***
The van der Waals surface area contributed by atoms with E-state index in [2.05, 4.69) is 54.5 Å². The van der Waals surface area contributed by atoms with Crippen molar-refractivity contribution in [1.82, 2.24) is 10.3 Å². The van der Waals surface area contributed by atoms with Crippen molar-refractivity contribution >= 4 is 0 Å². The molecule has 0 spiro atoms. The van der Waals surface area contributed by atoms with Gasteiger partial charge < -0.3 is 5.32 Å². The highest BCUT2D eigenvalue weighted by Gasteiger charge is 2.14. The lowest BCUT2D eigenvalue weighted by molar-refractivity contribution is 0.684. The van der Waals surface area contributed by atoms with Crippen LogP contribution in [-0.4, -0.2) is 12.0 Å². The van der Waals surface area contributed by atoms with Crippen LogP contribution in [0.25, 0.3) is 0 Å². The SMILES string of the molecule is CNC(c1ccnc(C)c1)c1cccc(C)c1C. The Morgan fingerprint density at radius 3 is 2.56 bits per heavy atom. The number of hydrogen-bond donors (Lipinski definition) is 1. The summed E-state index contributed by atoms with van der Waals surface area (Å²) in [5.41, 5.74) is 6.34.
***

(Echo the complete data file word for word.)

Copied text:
The van der Waals surface area contributed by atoms with E-state index in [2.05, 4.69) is 54.5 Å². The van der Waals surface area contributed by atoms with Crippen molar-refractivity contribution in [1.82, 2.24) is 10.3 Å². The van der Waals surface area contributed by atoms with Crippen molar-refractivity contribution >= 4 is 0 Å². The molecule has 0 spiro atoms. The van der Waals surface area contributed by atoms with Gasteiger partial charge < -0.3 is 5.32 Å². The highest BCUT2D eigenvalue weighted by Gasteiger charge is 2.14. The lowest BCUT2D eigenvalue weighted by molar-refractivity contribution is 0.684. The van der Waals surface area contributed by atoms with Crippen LogP contribution in [-0.4, -0.2) is 12.0 Å². The van der Waals surface area contributed by atoms with Crippen LogP contribution in [0.25, 0.3) is 0 Å². The SMILES string of the molecule is CNC(c1ccnc(C)c1)c1cccc(C)c1C. The Morgan fingerprint density at radius 3 is 2.56 bits per heavy atom. The number of hydrogen-bond donors (Lipinski definition) is 1. The summed E-state index contributed by atoms with van der Waals surface area (Å²) in [5.41, 5.74) is 6.34.